Malawi: Red Cross volunteer advocates for children in his village

Publié: 3 août 2016 9:30 CET

By: Lene Vendelbo, Danish Red Cross

Moffat Chiwaya is a determined volunteer with the Malawi Red Cross Society. So when he decided to change the future for 30 school drop outs in his village, he succeeded. The key word was humanitarian diplomacy targeting parents and traditional leaders.

Four years ago many orphaned and vulnerable children in the village Ramusi 2 in southern Malawi did not go to school. “About 30 children were just hanging around in the village,” recalls 38-year-old Moffat Chiwaya. A Red Cross volunteer, Chiwaya is himself, a father of four. “My own children all attend school. They have to or else they have no future.”

Chiwaya went to the traditional leader to consult him about his worries. “Our leader is very influential and he welcomed the idea that we should try to get these children back in school and that I, with his blessing, could talk to the people in the community who were responsible for the children.”

“Look into the future with me”

In Malawi, primary school is free. Parents only have to pay for uniforms and school materials. But secondary school is quite costly and talking to the parents and guardians of the secondary school drop outs was particularly difficult for Chiwaya. “While we managed to get the primary school children back in school fairly easy, the parents and the guardians had a hard time understanding the importance of a secondary school education. Many of them had arguments about money – that they could not afford to pay school fees and uniforms.”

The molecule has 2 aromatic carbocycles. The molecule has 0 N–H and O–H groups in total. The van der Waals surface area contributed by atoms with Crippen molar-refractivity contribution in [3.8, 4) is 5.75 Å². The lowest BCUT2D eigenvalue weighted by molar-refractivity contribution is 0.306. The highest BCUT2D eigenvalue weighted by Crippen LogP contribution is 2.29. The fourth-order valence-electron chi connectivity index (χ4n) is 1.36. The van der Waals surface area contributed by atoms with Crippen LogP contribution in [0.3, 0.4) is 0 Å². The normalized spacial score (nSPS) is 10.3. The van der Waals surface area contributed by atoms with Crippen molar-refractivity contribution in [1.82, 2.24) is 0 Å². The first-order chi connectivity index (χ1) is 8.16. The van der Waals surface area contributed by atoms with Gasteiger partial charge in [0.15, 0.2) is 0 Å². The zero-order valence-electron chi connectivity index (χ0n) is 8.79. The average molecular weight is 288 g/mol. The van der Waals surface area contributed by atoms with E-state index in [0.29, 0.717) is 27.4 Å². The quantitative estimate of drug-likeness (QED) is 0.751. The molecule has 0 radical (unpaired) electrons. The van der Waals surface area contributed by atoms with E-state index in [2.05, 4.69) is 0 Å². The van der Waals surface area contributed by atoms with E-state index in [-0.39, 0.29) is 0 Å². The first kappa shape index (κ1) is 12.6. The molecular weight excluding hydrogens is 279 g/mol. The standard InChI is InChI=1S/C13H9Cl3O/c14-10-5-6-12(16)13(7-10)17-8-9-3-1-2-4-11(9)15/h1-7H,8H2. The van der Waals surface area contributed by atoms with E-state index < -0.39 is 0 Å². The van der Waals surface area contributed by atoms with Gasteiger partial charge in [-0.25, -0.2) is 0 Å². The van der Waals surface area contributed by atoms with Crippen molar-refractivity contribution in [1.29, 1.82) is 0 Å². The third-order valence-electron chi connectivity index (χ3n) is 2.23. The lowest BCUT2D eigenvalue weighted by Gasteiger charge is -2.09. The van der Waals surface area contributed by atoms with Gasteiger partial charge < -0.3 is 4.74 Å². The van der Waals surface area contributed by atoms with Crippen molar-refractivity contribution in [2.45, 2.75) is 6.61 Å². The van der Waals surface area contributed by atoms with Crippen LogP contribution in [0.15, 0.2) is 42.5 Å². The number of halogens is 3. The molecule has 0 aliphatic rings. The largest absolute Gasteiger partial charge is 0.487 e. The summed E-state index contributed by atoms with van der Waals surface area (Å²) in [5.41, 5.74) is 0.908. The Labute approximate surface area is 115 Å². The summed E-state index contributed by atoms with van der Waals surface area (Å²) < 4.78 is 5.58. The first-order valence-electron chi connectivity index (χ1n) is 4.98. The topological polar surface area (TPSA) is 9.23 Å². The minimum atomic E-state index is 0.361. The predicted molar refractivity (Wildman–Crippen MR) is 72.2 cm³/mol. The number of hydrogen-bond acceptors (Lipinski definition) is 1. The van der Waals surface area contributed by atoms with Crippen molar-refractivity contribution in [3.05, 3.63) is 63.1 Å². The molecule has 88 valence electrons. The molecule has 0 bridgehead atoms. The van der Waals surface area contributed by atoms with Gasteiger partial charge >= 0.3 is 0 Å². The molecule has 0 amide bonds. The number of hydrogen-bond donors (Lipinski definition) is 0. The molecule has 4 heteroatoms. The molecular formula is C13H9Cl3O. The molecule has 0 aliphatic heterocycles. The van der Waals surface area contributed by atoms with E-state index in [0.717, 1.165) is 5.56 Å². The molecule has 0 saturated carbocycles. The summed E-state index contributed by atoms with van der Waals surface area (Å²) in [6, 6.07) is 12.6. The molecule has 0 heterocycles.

Chiwaya took his time trying to explain. “I tried to get them to look into the future with me.” He emphasized that a life without an education would consist of piecework, while an educated person would have more possibilities and that, in the end, this would also benefit them as parents or guardians.

A change agent in the community

Chiwaya found himself in a deadlock when he heard that the Danish Red Cross, through the Malawi Red Cross Society, had decided to support the most vulnerable children in his community with school fees. “Now it was suddenly possible to make the change I had been fighting for.” All 30 children, who had previously just been hanging around, suddenly found themselves back in a classroom. Chiwaya had achieved his dream.

But he realized the project, which would phase out after four years, would only be a temporary solution. “I have initiated this change. Now the biggest challenge is to sustain the success. I will continue to work with the traditional leader and community so we can keep it a success, although the challenges are many.”

Moffat Chiwaya now considers himself as a change agent in his community. “I have built my own capacity in development and I hope that more people in my community will discover their volunteer spirit so we can do more capacity building.”